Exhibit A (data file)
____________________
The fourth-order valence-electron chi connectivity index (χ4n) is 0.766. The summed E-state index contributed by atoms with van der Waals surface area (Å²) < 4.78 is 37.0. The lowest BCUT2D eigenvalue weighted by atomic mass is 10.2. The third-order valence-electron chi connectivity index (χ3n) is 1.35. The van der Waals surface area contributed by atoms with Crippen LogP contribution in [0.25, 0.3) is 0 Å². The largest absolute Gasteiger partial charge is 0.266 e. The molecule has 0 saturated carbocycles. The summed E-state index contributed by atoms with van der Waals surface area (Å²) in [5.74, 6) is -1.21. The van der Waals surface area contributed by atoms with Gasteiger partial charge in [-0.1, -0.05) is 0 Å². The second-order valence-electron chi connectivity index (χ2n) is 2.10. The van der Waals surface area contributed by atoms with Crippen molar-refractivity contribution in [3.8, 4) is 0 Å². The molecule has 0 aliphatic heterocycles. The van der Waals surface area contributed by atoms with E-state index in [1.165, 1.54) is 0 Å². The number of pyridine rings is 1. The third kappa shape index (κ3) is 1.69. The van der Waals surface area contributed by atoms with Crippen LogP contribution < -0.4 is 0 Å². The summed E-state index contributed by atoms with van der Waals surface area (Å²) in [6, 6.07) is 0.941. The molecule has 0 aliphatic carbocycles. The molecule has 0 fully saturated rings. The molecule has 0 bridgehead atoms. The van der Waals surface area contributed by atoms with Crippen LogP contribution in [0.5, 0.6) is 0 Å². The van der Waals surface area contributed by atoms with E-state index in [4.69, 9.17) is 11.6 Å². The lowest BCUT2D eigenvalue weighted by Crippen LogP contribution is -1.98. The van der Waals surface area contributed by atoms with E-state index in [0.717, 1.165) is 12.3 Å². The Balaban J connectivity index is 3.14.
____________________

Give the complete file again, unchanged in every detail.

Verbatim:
The fourth-order valence-electron chi connectivity index (χ4n) is 0.766. The summed E-state index contributed by atoms with van der Waals surface area (Å²) < 4.78 is 37.0. The lowest BCUT2D eigenvalue weighted by atomic mass is 10.2. The third-order valence-electron chi connectivity index (χ3n) is 1.35. The van der Waals surface area contributed by atoms with Crippen LogP contribution in [0.25, 0.3) is 0 Å². The largest absolute Gasteiger partial charge is 0.266 e. The molecule has 0 saturated carbocycles. The summed E-state index contributed by atoms with van der Waals surface area (Å²) in [5.74, 6) is -1.21. The van der Waals surface area contributed by atoms with Gasteiger partial charge in [-0.1, -0.05) is 0 Å². The second-order valence-electron chi connectivity index (χ2n) is 2.10. The van der Waals surface area contributed by atoms with Crippen molar-refractivity contribution in [3.8, 4) is 0 Å². The molecule has 0 aliphatic heterocycles. The van der Waals surface area contributed by atoms with E-state index in [1.165, 1.54) is 0 Å². The number of pyridine rings is 1. The third kappa shape index (κ3) is 1.69. The van der Waals surface area contributed by atoms with Crippen LogP contribution < -0.4 is 0 Å². The summed E-state index contributed by atoms with van der Waals surface area (Å²) in [6, 6.07) is 0.941. The molecule has 0 aliphatic carbocycles. The molecule has 0 fully saturated rings. The molecule has 0 bridgehead atoms. The van der Waals surface area contributed by atoms with Crippen LogP contribution in [0.5, 0.6) is 0 Å². The van der Waals surface area contributed by atoms with E-state index in [4.69, 9.17) is 11.6 Å². The lowest BCUT2D eigenvalue weighted by Crippen LogP contribution is -1.98. The van der Waals surface area contributed by atoms with E-state index in [0.717, 1.165) is 12.3 Å². The Balaban J connectivity index is 3.14.